The Asia Foundation Releases New Report on ASEAN
September 26, 2018 — This week, The Asia Foundation released a new report, ASEAN as the Architect for Regional Development Cooperation on the sidelines of the 73rd session of the United Nations General Assembly in New York City. The research report examines the potential role of the Association of Southeast Asian Nations (ASEAN) in shaping development assistance in Southeast Asia—a region where rising geopolitical competition is placing new pressures on ASEAN Centrality. Recent trends, including large-scale regional development initiatives such as the Belt and Road Initiative and early-stage initiatives by Japan, India, and the United States, illustrate how development is becoming a mechanism for geopolitical competition. A second panel discussion on the new research was held in Washington, D.C.
For the past 50 years, ASEAN has helped maintain peace and security in the region. ASEAN has also been a critical mechanism for member states to engage with major powers outside of the region.
Since ASEAN’s founding, the region’s average per capita income has risen 33 times over—from $122 in 1967 to slightly over $4,000 today. A platform for collective action central to the region’s growth and progress, ASEAN and its member states have come together to tackle difficult shared problems, including responses to natural disasters, transboundary haze, and human trafficking.
Despite pressure on ASEAN unity in recent years, the regional network remains a critical vehicle for a rules-based order in this strategic region. As geopolitical competition increases, the ASEAN regional architecture will allow the region’s smaller states to exert greater collective pressure and maintain an effective balancing strategy. Amidst this geopolitical competition for influence, there are increasing calls for ASEAN to play a more significant role.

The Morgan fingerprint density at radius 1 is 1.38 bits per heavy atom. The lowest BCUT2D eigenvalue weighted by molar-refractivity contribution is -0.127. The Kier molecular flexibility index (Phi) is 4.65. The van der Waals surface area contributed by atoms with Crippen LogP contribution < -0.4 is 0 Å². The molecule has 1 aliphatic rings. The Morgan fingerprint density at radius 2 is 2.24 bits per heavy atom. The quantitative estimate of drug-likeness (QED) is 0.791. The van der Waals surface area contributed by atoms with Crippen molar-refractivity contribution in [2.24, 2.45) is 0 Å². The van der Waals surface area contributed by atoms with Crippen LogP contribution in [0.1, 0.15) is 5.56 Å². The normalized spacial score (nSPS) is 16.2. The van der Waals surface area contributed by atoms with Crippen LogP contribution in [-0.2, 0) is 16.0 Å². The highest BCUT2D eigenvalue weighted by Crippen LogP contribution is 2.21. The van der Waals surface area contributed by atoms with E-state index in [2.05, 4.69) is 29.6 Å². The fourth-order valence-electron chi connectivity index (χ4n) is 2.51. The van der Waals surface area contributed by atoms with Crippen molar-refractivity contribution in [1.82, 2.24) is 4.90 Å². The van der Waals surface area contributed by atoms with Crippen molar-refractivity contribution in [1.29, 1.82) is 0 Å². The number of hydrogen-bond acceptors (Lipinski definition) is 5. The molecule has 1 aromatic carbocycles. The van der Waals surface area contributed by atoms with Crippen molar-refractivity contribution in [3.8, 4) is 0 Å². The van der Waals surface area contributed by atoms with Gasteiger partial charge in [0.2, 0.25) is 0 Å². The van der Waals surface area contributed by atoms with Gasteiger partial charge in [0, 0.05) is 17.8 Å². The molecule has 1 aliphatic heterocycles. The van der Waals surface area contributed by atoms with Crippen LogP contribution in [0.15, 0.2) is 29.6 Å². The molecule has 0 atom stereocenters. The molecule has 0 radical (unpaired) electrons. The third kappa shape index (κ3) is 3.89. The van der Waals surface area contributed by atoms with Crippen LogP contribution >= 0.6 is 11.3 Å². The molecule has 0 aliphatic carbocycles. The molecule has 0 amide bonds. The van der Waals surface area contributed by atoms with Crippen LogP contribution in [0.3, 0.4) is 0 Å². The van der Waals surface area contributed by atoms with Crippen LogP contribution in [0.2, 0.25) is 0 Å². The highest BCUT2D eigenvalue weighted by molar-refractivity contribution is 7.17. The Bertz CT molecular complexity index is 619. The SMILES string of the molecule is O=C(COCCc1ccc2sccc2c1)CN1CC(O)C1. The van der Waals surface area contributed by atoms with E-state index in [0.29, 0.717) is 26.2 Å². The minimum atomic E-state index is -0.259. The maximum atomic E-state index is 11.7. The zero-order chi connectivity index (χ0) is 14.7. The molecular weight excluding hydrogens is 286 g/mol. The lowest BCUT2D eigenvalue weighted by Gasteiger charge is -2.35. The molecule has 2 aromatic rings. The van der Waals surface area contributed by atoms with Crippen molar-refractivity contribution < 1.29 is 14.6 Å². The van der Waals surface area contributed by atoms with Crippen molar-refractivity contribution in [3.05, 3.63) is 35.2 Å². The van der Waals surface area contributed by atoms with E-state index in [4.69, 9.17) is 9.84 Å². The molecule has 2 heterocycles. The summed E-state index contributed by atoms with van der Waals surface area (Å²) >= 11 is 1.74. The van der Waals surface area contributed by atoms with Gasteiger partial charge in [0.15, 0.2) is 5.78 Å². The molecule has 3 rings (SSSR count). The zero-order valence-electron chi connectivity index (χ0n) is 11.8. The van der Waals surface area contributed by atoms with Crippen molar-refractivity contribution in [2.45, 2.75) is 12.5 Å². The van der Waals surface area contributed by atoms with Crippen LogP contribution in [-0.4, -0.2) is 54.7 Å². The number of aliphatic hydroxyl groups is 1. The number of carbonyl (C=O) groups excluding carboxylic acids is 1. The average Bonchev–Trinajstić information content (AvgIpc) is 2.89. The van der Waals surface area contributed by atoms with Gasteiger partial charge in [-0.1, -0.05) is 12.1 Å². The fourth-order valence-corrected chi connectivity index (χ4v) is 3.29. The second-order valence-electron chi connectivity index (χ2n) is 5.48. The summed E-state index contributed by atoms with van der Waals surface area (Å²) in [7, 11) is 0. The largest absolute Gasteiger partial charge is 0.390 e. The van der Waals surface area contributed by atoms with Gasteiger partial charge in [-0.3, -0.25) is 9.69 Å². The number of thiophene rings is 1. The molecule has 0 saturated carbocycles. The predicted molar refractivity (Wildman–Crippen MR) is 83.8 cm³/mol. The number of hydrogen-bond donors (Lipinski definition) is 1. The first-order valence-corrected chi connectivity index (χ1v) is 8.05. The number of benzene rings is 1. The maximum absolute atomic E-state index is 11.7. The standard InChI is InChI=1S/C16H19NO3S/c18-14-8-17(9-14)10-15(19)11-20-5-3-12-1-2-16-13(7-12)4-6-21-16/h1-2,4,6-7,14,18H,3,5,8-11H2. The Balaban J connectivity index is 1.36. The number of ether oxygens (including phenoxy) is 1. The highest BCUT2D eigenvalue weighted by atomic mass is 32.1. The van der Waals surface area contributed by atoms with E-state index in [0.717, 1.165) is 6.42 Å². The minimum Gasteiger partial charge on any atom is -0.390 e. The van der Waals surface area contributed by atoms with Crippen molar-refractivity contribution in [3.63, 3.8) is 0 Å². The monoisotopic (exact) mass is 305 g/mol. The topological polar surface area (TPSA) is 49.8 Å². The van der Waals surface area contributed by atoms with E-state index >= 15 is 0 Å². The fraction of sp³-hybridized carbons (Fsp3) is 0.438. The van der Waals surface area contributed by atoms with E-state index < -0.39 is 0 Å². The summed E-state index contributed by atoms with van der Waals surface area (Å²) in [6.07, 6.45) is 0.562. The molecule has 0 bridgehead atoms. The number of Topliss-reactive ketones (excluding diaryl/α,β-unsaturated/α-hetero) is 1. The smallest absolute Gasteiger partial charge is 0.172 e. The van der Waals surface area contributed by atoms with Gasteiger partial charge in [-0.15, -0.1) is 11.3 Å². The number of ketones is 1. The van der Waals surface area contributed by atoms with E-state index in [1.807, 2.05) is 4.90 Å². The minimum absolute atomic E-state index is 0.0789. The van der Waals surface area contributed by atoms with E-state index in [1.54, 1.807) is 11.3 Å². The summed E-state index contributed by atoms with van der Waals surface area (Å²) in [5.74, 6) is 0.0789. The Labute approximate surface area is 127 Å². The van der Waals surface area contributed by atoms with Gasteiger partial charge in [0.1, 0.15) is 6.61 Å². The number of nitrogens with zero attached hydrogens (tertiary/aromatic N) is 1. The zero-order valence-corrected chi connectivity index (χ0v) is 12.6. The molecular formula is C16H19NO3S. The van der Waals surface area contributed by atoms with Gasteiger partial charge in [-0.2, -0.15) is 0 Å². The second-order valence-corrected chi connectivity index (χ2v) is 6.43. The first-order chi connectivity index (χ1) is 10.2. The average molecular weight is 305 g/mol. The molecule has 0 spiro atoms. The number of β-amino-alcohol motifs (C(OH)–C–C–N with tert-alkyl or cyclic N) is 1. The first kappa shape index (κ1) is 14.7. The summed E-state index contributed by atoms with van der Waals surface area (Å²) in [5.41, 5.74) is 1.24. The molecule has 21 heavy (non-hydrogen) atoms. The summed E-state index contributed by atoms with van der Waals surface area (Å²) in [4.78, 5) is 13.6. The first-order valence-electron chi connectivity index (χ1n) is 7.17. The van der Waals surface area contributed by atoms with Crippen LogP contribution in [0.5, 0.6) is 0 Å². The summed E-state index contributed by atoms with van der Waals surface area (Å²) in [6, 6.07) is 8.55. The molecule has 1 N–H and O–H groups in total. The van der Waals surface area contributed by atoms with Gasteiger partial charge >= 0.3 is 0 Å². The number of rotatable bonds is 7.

The new Asia Foundation study explores the critical role of ASEAN in providing the regional architecture for international cooperation in Southeast Asia and expanding this role to more clearly include development. The research study is based on interviews conducted from August 2017 to June 2018 with officials of the ASEAN Secretariat, ASEAN member states, ASEAN-related institutions, and staff in international organizations, think tanks, and research agencies. The study team also performed quantitative analysis of development-assistance funding data, obtained from the OECD Development Assistance Committee and other sources, to analyze macro trends in funding commitments.
Government officials and NGO representatives present at the release of the Asia Foundation report in New York City included H.E. Virasakdi Futrakul, deputy minister of Foreign Affairs of the Kingdom of Thailand; H.E. Dato Lim Jock Hoi, secretary-general of ASEAN; Suriya Chindawongse, director-general, Department of ASEAN Affairs, Ministry of Foreign Affairs of the Kingdom of Thailand; Christine Heenan, vice president, The Rockefeller Foundation; Haoliang Xu, assistant secretary-general, UNDP; and David D. Arnold, president of The Asia Foundation.
In 2019, Thailand will hold the Chairmanship of ASEAN. As the ASEAN Coordinator on Sustainable Development Cooperation, Thailand is poised to work in partnership with ASEAN member states and external partners to expand ASEAN’s proactive role on development cooperation in the region. The Asia Foundation will disseminate the timely research at a follow-on event in Bangkok, Thailand in late 2018.
This is an independent study, funded and carried out by The Asia Foundation, and has no formal association with the ASEAN Secretariat or other ASEAN bodies.
The Asia Foundation is a nonprofit international development organization committed to improving lives across a dynamic and developing Asia. Informed by six decades of experience and deep local expertise, our work across the region addresses five overarching goals—strengthen governance, empower women, expand economic opportunity, increase environmental resilience, and promote regional cooperation.
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